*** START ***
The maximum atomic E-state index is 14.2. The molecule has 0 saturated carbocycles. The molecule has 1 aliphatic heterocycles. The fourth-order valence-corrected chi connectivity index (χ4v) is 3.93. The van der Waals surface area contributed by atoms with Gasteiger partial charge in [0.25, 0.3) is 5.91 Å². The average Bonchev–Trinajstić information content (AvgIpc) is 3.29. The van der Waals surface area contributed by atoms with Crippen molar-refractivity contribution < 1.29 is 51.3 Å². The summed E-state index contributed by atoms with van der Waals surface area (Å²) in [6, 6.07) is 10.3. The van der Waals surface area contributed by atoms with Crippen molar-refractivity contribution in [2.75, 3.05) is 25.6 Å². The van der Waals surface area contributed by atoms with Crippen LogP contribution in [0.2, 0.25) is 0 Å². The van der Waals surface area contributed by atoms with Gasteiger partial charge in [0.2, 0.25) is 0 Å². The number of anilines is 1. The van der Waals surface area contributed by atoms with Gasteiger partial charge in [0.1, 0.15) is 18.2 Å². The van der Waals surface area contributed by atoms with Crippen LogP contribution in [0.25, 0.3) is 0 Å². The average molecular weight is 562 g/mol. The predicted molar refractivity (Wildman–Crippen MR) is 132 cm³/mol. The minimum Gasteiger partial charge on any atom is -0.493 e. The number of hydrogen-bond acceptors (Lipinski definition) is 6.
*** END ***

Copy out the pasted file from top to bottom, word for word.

The maximum atomic E-state index is 14.2. The molecule has 0 saturated carbocycles. The molecule has 1 aliphatic heterocycles. The fourth-order valence-corrected chi connectivity index (χ4v) is 3.93. The van der Waals surface area contributed by atoms with Gasteiger partial charge in [0.25, 0.3) is 5.91 Å². The average Bonchev–Trinajstić information content (AvgIpc) is 3.29. The van der Waals surface area contributed by atoms with Crippen molar-refractivity contribution < 1.29 is 51.3 Å². The summed E-state index contributed by atoms with van der Waals surface area (Å²) in [6, 6.07) is 10.3. The van der Waals surface area contributed by atoms with Crippen molar-refractivity contribution in [2.75, 3.05) is 25.6 Å². The van der Waals surface area contributed by atoms with Crippen LogP contribution in [0.2, 0.25) is 0 Å². The van der Waals surface area contributed by atoms with Gasteiger partial charge in [0.2, 0.25) is 0 Å². The number of anilines is 1. The van der Waals surface area contributed by atoms with Gasteiger partial charge in [0.1, 0.15) is 18.2 Å². The van der Waals surface area contributed by atoms with Crippen LogP contribution in [0.25, 0.3) is 0 Å². The average molecular weight is 562 g/mol. The predicted molar refractivity (Wildman–Crippen MR) is 132 cm³/mol. The minimum Gasteiger partial charge on any atom is -0.493 e. The number of hydrogen-bond acceptors (Lipinski definition) is 6.